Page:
Those of us who have a passion for bodybuilding know that packing on the muscle requires some considerable financial outlay. A set of dumbbells, a monthly tub of protein powder, a gym membership, and a kitchen full of whole foods is only the beginning. What’s the true financial investment required to succeed on a pro bodybuilding stage? In an Instagram reel published on June 7, 2023, Martin “The Martian” Fitzwater shared his expenses as an IFBB pro Men’s Open competitor.
Competing in the Open Division, with no weight restrictions, Fitzwater treads in the most extreme bodybuilding class and, therefore, invests a significant amount of cash to develop the hulking physique that the judges expect to see. With the princely sum of $400,000 awarded to 2022 Mr. Olympia Hadi Choopan, it’s easy to see why competitors must speculate to accumulate. Check out Fitzwater’s reel below:
“It’s expensive to be a pro bodybuilder,” said Fitzwater, who has previously told Muscular Development that he can eat up to 9,000 calories daily during the off-season. Below is a breakdown of the daily bill for “The Martian.”
Fitzwater begins his day with a black coffee ($0.25) and a smoke. His morning meal is comprised of protein powder and almond butter, among other undisclosed ingredients, and racks up, he says, to $12. For his second meal, Fitzwater devours chargrilled chicken and white rice, and although this is paid for by his sponsor, it would set one back $8.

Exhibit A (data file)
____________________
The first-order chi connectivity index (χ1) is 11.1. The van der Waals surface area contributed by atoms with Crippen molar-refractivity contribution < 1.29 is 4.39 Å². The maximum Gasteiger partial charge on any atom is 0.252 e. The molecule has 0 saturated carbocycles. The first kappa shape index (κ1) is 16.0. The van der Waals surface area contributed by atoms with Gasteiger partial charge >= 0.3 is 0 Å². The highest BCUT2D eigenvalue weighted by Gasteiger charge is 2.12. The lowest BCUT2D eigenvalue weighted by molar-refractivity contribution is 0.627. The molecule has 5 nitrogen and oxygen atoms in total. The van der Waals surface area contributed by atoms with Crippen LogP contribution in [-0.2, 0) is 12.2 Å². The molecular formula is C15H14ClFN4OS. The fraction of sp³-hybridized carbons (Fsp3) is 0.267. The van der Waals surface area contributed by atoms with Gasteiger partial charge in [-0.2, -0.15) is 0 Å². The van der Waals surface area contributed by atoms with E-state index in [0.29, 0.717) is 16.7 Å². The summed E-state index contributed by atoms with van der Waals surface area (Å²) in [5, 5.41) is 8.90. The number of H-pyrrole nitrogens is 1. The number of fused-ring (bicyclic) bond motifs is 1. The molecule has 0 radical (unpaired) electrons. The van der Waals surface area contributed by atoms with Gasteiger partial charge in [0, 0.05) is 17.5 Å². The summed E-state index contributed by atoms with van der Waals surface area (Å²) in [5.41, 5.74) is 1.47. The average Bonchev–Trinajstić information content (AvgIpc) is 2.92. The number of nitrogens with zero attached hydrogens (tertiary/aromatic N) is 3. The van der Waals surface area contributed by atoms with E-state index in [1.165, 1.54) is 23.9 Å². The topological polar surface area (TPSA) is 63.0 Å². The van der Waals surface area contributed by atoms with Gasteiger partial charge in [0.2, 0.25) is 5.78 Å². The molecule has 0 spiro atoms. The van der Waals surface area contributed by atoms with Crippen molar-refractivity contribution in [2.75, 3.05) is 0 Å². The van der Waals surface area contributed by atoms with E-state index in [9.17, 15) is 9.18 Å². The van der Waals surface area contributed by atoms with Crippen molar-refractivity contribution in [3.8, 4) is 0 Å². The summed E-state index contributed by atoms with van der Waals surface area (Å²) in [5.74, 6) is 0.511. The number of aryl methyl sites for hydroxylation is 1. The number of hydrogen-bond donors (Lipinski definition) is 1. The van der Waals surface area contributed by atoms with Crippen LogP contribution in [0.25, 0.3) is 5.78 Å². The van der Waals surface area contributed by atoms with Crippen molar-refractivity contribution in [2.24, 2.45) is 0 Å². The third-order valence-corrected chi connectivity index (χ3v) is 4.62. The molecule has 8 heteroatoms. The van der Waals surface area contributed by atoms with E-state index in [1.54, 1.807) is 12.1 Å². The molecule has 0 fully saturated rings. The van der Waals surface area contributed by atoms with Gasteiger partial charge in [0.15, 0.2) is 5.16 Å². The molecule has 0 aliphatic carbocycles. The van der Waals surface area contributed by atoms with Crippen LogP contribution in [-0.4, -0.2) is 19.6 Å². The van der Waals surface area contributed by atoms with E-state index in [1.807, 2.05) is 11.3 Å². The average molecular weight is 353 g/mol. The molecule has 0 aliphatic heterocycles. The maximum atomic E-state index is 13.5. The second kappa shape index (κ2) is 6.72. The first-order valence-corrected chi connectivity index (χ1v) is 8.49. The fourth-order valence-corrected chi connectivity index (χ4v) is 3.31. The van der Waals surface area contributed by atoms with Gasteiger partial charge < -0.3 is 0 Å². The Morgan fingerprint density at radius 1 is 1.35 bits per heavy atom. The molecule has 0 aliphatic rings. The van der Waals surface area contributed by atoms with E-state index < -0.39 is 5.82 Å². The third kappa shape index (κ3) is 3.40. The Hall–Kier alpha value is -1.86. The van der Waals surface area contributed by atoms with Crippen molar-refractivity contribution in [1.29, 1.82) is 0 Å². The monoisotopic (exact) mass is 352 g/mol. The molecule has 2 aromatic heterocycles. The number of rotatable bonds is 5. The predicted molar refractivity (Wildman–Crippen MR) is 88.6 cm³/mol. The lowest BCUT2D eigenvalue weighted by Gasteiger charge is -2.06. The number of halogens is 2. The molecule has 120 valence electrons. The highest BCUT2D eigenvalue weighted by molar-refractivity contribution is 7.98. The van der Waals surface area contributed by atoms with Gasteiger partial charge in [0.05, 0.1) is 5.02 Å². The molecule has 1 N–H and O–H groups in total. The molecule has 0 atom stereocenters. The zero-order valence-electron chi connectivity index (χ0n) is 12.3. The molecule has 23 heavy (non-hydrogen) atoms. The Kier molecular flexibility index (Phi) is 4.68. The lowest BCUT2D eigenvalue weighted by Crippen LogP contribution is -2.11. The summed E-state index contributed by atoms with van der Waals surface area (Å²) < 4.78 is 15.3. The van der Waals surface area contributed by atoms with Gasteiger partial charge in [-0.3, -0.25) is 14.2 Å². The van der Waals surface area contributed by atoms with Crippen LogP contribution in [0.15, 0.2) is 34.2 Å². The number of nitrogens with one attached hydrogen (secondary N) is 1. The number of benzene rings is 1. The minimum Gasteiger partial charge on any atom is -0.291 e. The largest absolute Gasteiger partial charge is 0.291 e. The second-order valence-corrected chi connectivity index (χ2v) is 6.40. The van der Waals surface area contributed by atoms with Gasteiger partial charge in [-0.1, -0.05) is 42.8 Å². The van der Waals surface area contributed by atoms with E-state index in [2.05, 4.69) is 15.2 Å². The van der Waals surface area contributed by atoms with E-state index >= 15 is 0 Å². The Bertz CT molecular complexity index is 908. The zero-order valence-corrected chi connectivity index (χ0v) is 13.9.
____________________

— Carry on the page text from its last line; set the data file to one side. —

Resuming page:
Fitzwater enjoys drinking apple juice and is willing to pay for quality goods. He says that the total cost of meal three would also come to around $8. Although the IFBB Pro doesn’t detail the entire dish, it appeared that more chicken breast was part of the deal.
The Martian’s pre-workout is $1.13 per scoop, and his bespoke blend of aminos, carbohydrates, and electrolytes totals $5. Gym membership at Fitzwater’s’ stomping ground would cost one roughly $1.70 per day, but to get there requires $6 per day in gas. Post workout, Fitzwater satisfied his sweet tooth with birthday cake flavored whey protein and brownie batter cereal.
This can range from $10 to $50.
Working Out the Cost of Working Out
Fitzwater’s daily average total expenditure is $91.08. Fitzwater said he also spends $55 each day on “extra-curricular” activities. While the contents of that are left up to your imagination, this flexes the grand daily total to $146.08. In a 30-day month, Fitzwater’s total is approximately $4,382.40 without making deductions for off days.
If that sounds like an astronomical sum, it doesn’t include traveling expenses to competitions, paying trainers and posing coaches, grooming, and so on. How does any athlete afford the expensive world of pro bodybuilding? Fitzwater writes in the caption of his post, “Get a real job first; you’re going to need it. Bodybuilding ain’t cheap.”
Featured image: @martfitzh2o on Instagram
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